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Raising of the cross (c) Onze-Lieve-Vrouwekathedraal Antwerpen art in Flanders vzw photo Hugo Maertens,

Peter Paul Rubens is one of the greatest painters of all time. His tremendous legacy remains the pride and joy of Flanders and his hometown Antwerp. Whether in the cathedral, the Museum of Fine Arts or the Rubens House: Peter Paul Rubens is all around. These three masterpieces are a testimony to his extraordinary talent.

Self-Portrait Rubens

Self Portrait (c)Rubens House Antwerp

Rubens painted very few self-portraits, in fact only four. He portrayed himself as a self-aware and distinguished gentleman, never as a painter. Possibly the “Self-portrait” (dated around 1630) in the Rubens House was destined to be used in the workshop, as a model that his assistants could copy.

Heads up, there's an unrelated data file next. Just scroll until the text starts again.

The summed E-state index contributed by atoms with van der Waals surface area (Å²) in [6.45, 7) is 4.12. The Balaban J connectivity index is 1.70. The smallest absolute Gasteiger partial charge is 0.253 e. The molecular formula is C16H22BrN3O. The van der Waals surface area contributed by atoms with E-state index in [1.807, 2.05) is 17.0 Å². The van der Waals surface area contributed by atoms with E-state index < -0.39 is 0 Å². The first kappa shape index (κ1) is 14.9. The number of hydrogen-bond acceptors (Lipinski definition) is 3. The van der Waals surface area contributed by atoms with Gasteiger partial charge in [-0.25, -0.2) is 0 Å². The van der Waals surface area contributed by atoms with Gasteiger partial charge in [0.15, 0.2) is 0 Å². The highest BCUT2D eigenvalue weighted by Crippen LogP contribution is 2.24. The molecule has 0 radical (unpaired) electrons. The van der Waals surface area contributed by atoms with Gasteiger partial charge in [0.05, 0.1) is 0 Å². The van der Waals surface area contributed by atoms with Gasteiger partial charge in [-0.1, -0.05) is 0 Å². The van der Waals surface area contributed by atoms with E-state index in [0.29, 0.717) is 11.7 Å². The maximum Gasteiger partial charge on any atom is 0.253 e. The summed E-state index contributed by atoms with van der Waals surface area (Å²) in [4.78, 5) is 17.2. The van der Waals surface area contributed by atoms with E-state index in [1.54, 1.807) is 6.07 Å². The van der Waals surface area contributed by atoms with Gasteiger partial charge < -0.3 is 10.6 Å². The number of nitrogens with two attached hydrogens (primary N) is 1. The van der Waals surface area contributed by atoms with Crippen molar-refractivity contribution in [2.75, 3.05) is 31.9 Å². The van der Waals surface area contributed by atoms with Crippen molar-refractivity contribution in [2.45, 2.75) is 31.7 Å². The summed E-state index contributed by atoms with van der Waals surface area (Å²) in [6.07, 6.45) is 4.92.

Collection: Rubenshuis
Copyright: ©Rubenshuis

The Descent from the Cross

The Descent from the Cross (c)KMSKA -Art in Flanders vzw photo Hugo Maertens,

In 1794, the French transferred the triptych to Paris, where it became one of the highlights in the Musée Central (today’s Louvre). In 1815, it returned to Antwerp and in the year after, it was restored to its original location, namely the Cathedral of Our Lady, where it since forms a pendant with 'The Elevation of the Cross'.

Collection: Cathedral of Our Lady, Antwerp
Copyright: Cathedral of Our Lady, Antwerp © - Art in Flanders VZW, photo Hugo Maertens

Venus Frigida

Venus Frigida (c)KMSKA -Art in Flanders vzw photo Hugo Maertens,

Rubens 'Venus Frigida' or frozen Venus is one of the few works that the Antwerp master signed and dated. In the 17th century, posing nude was not customary. That is why Rubens copied the postures of the nudes of classical Antiquity and the Renaissance. Look carefully and you might even be able to discern the shivers running down her spine.

Collection: KMSKA
Copyrights: Koninklijk Museum voor Schone Kunsten Antwerpen © - Art in Flanders VZW, photo Hugo Maertens

I’m just a simple man with my old brushes in my hand, asking God for inspiration.

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